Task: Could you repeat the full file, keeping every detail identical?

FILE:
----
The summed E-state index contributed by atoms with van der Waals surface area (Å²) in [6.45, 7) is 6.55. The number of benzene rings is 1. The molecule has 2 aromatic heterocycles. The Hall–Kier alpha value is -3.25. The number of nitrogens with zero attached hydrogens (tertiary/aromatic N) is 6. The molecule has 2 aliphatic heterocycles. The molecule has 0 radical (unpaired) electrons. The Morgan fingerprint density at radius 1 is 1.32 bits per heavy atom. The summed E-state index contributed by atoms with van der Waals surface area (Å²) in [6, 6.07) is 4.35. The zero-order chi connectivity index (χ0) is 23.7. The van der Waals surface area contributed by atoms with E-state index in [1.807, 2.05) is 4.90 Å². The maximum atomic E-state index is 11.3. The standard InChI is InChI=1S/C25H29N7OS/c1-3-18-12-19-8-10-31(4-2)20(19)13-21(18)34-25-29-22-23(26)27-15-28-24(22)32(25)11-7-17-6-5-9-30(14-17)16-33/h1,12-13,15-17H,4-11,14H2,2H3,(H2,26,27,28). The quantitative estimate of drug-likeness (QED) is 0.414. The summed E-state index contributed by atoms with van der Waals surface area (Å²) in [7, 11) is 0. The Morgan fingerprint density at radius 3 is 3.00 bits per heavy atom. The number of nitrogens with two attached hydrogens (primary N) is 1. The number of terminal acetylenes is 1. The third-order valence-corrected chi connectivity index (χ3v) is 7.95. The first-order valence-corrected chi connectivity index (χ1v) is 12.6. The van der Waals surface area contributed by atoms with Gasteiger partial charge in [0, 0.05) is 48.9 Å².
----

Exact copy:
The summed E-state index contributed by atoms with van der Waals surface area (Å²) in [6.45, 7) is 6.55. The number of benzene rings is 1. The molecule has 2 aromatic heterocycles. The Hall–Kier alpha value is -3.25. The number of nitrogens with zero attached hydrogens (tertiary/aromatic N) is 6. The molecule has 2 aliphatic heterocycles. The molecule has 0 radical (unpaired) electrons. The Morgan fingerprint density at radius 1 is 1.32 bits per heavy atom. The summed E-state index contributed by atoms with van der Waals surface area (Å²) in [6, 6.07) is 4.35. The zero-order chi connectivity index (χ0) is 23.7. The van der Waals surface area contributed by atoms with E-state index in [1.807, 2.05) is 4.90 Å². The maximum atomic E-state index is 11.3. The standard InChI is InChI=1S/C25H29N7OS/c1-3-18-12-19-8-10-31(4-2)20(19)13-21(18)34-25-29-22-23(26)27-15-28-24(22)32(25)11-7-17-6-5-9-30(14-17)16-33/h1,12-13,15-17H,4-11,14H2,2H3,(H2,26,27,28). The quantitative estimate of drug-likeness (QED) is 0.414. The summed E-state index contributed by atoms with van der Waals surface area (Å²) in [7, 11) is 0. The Morgan fingerprint density at radius 3 is 3.00 bits per heavy atom. The number of nitrogens with two attached hydrogens (primary N) is 1. The number of terminal acetylenes is 1. The third-order valence-corrected chi connectivity index (χ3v) is 7.95. The first-order valence-corrected chi connectivity index (χ1v) is 12.6. The van der Waals surface area contributed by atoms with Gasteiger partial charge in [0, 0.05) is 48.9 Å².